Universities Scotland has today, Tuesday 17 March, warmly welcomed the announcement of Dame Ruth Silver's appointment to Chair the Scottish Government's Commission on Widening Access.Scotland's universities are committed to widening access to university for every single child with the desire and ability, no matter what their background, and are supportive of the establishment of a Widening Access Commission which will take a holistic perspective on how to enhance young peoples' attainments and opportunities. Every one of Scotland's 19 higher education institutions is committed to promoting wide access to higher education and will support the work of the Commission, contributing in shared responsibility to raising the educational attainment of all of Scotland's school pupils and in closing the attainment gap that is already evident between Scotland's wealthiest and poorest children as young as five years of age. Welcoming today's announcement Professor Pete Downes, Convener of Universities Scotland said: "We fully support Dame Ruth and the work of the Commission to address the issue of narrowing the attainment gap. We look forward to working with her and all the members of the Widening Access Commission in our shared ambition to ensure that every learner has the opportunity to benefit from a university education and realise their full potential." "Dame Ruth's extensive personal and professional experience will bring a wealth of understanding and knowledge to the appointment, in recognising that access to university is a shared challenge and there is a role for schools, colleges and, local authorities to play in this as well as universities. We are all united in our determination to raise attainment, and we hope that the membership of that Commission will reflect the breadth of contributions to widening access. Every level in Scotland's education sector has a shared responsibility and commitment if we are to make a significant difference to the lives of the most disadvantaged of society." Universities Scotland has today, Tuesday 17 March, warmly welcomed the announcement of Dame Ruth Silver's appointment to Chair the Scottish Government's Commission on Widening Access.Scotland's universities are committed to widening access to university for every single child with the desire and ability, no matter what their background, and are supportive of the establishment of a Widening Access Commission which will take a holistic perspective on how to enhance young peoples' attainments and opportunities. Every one of Scotland's 19 higher education institutions is committed to promoting wide access to higher education and will support the work of the Commission, contributing in shared responsibility to raising the educational attainment of all of Scotland's school pupils and in closing the attainment gap that is already evident between Scotland's wealthiest and poorest children as young as five years of age. Welcoming today's announcement Professor Pete Downes, Convener of Universities Scotland said: "We fully support Dame Ruth and the work of the Commission to address the issue of narrowing the attainment gap. We look forward to working with her and all the members of the Widening Access Commission in our shared ambition to ensure that every learner has the opportunity to benefit from a university education and realise their full potential." "Dame Ruth's extensive personal and professional experience will bring a wealth of understanding and knowledge to the appointment, in recognising that access to university is a shared challenge and there is a role for schools, colleges and, local authorities to play in this as well as universities. We are all united in our determination to raise attainment, and we hope that the membership of that Commission will reflect the breadth of contributions to widening access. Every level in Scotland's education sector has a shared responsibility and commitment if we are to make a significant difference to the lives of the most disadvantaged of society." NotesThe proportion of undergraduate university entrants from SIMD20 increased in 2012-13 from 12.8% to 13.3%, and the proportion from SIMD40 increased from 28.6% to 29%.What are universities doing to raise attainment? All Scotland's higher education institutions are working hard to promote wide access to university-level education, in a life-cycle approach which extends from the earliest years to the third age. See Access All Areas. Examples include:Interventions in the pre-school and primary years Interventions in the pre-school and primary years e.g. Glasgow Caledonian University's Caledonian Club which works with young people and families in deprived areas of Glasgow to raise educational aspirations and to open the University to the community; University of Strathclyde's Children's University which allows children from age seven to experience further and higher education and access special lectures and conducted visits at the university and other learning activities; and Abertay University's highly interactive Tayside Space School which gives 80 primary school pupils the chance to study various aspects of space travel and exploration and raises their awareness of science and technology. Glasgow School of Art's Continuing Education department offers a wide range of courses for children aged seven to eleven years of age on Saturday mornings and afternoon as week-long courses during the summer.Interventions to promote aspiration in secondary-age children e.g. University of Edinburgh works with secondary schools and their feeder primaries to normalise structures and experiences of higher and further education for pupils who work with university staff and role model students; Edinburgh Napier University's Build a Business in a Day works with S2 pupils from ten schools across Fife, the Lothians and Borders to give an insight into entrepreneurship and teamwork in a university setting; and Entry to the Creative Industries run by the Royal Conservatoire of Scotland provides opportunities and tailored support to pupils who are interesting in progressing in the performing or production arts from 37 schools in the west of Scotland with below average progression rates to higher education.Interventions to support senior phase learners to achieve qualifications for university-level study e.g. University of Aberdeen's S6@Uni programme works in partnership with schools in Aberdeen and Aberdeenshire to provide a broad range of opportunities for S6 pupils including courses to complement existing Advanced Highers or replace provision at the same SCQF level where no Advanced Higher is offered; Queen Margaret University's innovative Academy model is pushing the boundaries of traditional education to offer real job and education opportunities to senior school pupils in Edinburgh, East and Midlothian in partnership with the local college, local authorities and industry; and the national SCHOLAR programme of e-learning courseware offered by Heriot-Watt University incorporates interactive, engaging online materials in over 30 courses for use by students in their final year of school to help reshape their skills for the challenges of the 21st century.Interventions such as summer schools to give learners from challenged backgrounds an extra chance e.g. University of St Andrew's Sutton Trust Summer School has 130 pupils with backgrounds of socio-economic and education disadvantage participating each year with a focus to encourage them to apply for competitive courses and universities; and the University of Dundee's DUAL summer school which has been running for 21 years offers students a six-week intensive tuition programme to prove they can take a place at university and acclimatises them to the demands they will face. Similarly The University of Glasgow runs Taster Weeks in June or July every year with up to 200 S5 and S6 pupils participating, some of whom will come from schools with a low progression rate to higher education and others will live in the 40 per cent most disadvantaged areas. Links with colleges e.g. Robert Gordon University is the lead institution within the north-east articulation hub in conjunction with Aberdeen College and Banff & Buchan College and has formal agreements in place with a number of others. At the heart of the creation of Scotland's Rural College (SRUC) has been the desire to bring together the four land based education institutions into one. SRUC students are identified and supported towards their future study plans earlier in their academic careers, enabling pupils to leave school with National 4s an and 5s, specialising in land based subject at the earliest opportunity. The University of Stirling's Twogether are innovative education and skills programmes in applied biological sciences and heritage and conservation that go o beyond traditional 2 +2 articulation arrangements between further education colleges and universities and are wholly integrated with student enrolled as college and university students.Promotion of ‘second chances' to learn e.g. the Open University in Scotland's Openings modules which are open to adults from all educational backgrounds as a gentle introduction to further study and allow students to earn 15 credits at SCQF level 7 for successfully completing them; the University of the Highlands and Islands offers a range of Access to courses designed to help people into university study who have been away from study for a number of years or lack the usual entry requirements; and the University of the West of Scotland's Making Experience Count programme at its Lifelong Learning Academy gives advice and guidance to students and staff on Recognition of Prior Learning (RPL) to help them decide on further study or personal and professional development options.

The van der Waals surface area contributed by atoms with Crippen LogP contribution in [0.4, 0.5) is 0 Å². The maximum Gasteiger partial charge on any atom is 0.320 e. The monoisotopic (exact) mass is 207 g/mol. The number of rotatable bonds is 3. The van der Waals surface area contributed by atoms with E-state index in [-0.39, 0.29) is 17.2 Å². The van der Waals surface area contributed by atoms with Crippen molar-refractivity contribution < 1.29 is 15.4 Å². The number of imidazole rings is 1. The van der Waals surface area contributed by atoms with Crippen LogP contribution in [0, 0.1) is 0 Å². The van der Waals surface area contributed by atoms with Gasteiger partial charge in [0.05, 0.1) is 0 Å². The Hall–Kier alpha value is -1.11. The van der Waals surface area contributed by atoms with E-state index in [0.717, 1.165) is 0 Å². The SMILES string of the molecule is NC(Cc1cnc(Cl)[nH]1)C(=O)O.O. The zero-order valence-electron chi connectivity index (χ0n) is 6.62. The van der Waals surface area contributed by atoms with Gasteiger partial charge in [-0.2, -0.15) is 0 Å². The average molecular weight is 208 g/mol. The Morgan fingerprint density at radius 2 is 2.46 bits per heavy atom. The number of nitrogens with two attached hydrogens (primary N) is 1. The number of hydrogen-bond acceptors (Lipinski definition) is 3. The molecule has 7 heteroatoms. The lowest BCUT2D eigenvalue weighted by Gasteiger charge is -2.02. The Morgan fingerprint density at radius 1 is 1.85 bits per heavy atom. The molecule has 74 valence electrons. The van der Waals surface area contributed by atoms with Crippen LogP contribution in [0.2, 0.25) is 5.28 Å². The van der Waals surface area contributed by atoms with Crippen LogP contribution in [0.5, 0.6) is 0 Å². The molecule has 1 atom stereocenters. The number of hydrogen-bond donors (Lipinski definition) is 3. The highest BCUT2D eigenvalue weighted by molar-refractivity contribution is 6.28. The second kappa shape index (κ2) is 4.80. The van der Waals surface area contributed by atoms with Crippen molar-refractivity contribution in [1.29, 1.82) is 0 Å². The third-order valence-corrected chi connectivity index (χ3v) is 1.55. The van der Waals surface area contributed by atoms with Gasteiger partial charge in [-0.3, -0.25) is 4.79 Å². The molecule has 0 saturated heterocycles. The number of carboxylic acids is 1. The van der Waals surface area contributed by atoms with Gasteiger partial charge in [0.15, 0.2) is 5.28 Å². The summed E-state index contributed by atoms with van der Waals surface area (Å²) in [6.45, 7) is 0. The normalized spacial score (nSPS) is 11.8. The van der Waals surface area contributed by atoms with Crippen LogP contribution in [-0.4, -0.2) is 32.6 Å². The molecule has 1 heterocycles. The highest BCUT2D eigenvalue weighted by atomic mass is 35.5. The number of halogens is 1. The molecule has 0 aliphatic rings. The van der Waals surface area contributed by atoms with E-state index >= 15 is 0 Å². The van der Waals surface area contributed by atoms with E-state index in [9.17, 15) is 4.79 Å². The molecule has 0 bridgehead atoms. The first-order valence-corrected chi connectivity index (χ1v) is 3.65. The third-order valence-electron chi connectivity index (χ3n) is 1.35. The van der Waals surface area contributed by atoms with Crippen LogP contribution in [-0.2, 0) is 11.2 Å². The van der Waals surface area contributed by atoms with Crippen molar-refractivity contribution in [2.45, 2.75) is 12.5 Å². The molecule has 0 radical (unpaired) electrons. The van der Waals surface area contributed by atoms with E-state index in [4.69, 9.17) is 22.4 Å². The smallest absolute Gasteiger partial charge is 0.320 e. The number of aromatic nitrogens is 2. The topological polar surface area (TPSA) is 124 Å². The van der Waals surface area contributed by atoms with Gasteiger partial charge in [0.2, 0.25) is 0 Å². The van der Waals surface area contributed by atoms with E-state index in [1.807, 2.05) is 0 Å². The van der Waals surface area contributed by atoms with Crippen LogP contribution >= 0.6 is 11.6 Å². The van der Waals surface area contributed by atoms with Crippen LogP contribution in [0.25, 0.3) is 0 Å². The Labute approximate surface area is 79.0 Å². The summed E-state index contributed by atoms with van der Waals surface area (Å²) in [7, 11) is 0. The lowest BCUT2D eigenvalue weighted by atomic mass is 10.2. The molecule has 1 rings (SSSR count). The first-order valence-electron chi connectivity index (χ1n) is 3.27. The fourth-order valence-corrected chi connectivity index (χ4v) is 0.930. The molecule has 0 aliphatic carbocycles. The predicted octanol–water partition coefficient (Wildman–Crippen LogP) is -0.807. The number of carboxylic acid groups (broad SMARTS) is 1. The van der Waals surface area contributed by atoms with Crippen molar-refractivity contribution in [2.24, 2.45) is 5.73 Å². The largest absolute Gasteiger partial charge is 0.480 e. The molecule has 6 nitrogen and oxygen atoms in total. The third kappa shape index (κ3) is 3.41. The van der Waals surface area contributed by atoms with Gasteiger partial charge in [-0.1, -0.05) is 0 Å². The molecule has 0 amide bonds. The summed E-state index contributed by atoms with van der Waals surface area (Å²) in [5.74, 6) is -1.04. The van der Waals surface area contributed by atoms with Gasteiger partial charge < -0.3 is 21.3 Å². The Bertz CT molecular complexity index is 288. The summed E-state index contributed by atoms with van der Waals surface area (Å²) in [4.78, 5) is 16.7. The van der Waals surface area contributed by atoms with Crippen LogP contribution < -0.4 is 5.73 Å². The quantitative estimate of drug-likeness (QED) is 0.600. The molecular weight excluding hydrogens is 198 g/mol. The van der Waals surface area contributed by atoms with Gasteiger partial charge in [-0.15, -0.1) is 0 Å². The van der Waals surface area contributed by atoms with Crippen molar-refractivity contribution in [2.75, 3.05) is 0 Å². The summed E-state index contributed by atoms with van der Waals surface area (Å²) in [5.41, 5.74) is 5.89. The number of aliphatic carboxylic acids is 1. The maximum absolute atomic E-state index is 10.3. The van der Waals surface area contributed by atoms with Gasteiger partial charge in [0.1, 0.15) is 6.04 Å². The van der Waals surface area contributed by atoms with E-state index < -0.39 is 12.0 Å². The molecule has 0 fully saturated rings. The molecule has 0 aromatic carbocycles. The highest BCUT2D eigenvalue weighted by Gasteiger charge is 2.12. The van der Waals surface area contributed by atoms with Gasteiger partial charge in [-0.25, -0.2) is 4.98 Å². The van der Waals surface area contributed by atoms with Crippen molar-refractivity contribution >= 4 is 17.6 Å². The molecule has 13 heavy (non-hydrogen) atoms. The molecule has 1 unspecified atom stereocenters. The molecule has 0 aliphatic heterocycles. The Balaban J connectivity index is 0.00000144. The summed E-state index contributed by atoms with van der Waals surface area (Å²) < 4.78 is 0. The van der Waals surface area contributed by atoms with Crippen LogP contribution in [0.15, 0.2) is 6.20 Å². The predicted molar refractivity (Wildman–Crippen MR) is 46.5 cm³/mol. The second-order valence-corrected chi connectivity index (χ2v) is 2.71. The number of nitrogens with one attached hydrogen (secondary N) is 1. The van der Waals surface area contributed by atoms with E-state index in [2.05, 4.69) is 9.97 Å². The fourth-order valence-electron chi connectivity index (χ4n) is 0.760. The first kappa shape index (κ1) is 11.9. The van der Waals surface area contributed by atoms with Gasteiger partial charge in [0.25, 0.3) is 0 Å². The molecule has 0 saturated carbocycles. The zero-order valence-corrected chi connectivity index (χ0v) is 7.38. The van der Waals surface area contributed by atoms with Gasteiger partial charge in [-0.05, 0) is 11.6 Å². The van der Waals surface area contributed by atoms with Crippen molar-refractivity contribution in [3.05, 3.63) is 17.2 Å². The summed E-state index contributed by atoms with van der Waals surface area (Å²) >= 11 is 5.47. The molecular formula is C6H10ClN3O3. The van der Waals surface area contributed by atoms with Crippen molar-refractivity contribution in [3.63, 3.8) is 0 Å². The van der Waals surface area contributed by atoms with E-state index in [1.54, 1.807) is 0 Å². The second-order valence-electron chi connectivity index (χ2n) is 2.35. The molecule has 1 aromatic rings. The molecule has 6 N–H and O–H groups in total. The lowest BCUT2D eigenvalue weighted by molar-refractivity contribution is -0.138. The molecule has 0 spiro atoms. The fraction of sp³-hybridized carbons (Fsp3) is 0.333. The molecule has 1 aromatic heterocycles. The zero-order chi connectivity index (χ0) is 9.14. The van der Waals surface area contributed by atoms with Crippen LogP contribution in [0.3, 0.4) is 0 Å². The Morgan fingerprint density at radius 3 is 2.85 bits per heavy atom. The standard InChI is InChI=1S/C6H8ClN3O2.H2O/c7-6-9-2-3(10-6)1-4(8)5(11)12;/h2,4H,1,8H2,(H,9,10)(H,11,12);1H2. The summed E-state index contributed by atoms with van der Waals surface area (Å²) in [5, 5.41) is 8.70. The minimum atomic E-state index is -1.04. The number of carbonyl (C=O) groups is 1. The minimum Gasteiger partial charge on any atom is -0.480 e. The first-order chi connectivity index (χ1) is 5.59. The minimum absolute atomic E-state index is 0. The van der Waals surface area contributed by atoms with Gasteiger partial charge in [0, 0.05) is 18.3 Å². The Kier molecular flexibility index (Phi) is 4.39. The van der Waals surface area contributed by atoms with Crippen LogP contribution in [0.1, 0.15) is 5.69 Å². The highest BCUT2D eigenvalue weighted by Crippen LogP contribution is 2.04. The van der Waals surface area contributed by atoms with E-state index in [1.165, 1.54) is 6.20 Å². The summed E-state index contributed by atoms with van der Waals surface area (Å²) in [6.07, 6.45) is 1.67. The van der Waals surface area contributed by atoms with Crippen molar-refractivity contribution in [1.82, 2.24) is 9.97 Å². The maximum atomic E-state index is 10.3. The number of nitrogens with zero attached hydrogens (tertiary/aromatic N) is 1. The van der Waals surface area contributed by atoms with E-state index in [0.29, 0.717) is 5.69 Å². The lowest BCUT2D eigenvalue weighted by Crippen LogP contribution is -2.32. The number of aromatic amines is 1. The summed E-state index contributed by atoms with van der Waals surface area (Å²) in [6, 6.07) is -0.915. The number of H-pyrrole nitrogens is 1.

Categories: Universities